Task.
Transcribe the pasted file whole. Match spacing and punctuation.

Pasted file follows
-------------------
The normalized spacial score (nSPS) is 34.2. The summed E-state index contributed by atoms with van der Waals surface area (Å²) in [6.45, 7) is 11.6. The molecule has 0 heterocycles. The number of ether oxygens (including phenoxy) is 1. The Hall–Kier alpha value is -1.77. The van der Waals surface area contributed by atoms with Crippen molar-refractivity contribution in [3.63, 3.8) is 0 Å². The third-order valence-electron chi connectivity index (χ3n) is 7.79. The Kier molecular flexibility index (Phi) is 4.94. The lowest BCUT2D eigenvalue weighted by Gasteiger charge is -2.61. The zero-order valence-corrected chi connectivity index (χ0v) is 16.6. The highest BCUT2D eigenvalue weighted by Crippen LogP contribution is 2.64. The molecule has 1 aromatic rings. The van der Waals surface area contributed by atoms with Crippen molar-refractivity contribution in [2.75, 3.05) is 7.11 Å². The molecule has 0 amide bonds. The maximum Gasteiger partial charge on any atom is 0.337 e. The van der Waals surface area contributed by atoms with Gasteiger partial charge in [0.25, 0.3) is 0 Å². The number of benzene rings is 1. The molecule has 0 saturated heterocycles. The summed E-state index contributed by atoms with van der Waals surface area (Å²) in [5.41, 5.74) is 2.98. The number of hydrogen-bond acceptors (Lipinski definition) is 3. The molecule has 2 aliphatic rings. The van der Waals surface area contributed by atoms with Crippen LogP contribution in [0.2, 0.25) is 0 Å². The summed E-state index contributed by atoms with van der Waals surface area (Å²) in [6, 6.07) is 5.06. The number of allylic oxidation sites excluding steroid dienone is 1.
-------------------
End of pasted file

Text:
The normalized spacial score (nSPS) is 34.2. The summed E-state index contributed by atoms with van der Waals surface area (Å²) in [6.45, 7) is 11.6. The molecule has 0 heterocycles. The number of ether oxygens (including phenoxy) is 1. The Hall–Kier alpha value is -1.77. The van der Waals surface area contributed by atoms with Crippen molar-refractivity contribution in [3.63, 3.8) is 0 Å². The third-order valence-electron chi connectivity index (χ3n) is 7.79. The Kier molecular flexibility index (Phi) is 4.94. The lowest BCUT2D eigenvalue weighted by Gasteiger charge is -2.61. The zero-order valence-corrected chi connectivity index (χ0v) is 16.6. The highest BCUT2D eigenvalue weighted by Crippen LogP contribution is 2.64. The molecule has 1 aromatic rings. The van der Waals surface area contributed by atoms with Crippen molar-refractivity contribution in [2.75, 3.05) is 7.11 Å². The molecule has 0 amide bonds. The maximum Gasteiger partial charge on any atom is 0.337 e. The van der Waals surface area contributed by atoms with Gasteiger partial charge in [0.25, 0.3) is 0 Å². The number of benzene rings is 1. The molecule has 0 saturated heterocycles. The summed E-state index contributed by atoms with van der Waals surface area (Å²) in [5.41, 5.74) is 2.98. The number of hydrogen-bond acceptors (Lipinski definition) is 3. The molecule has 2 aliphatic rings. The van der Waals surface area contributed by atoms with Crippen LogP contribution in [0.2, 0.25) is 0 Å². The summed E-state index contributed by atoms with van der Waals surface area (Å²) in [6, 6.07) is 5.06. The number of allylic oxidation sites excluding steroid dienone is 1.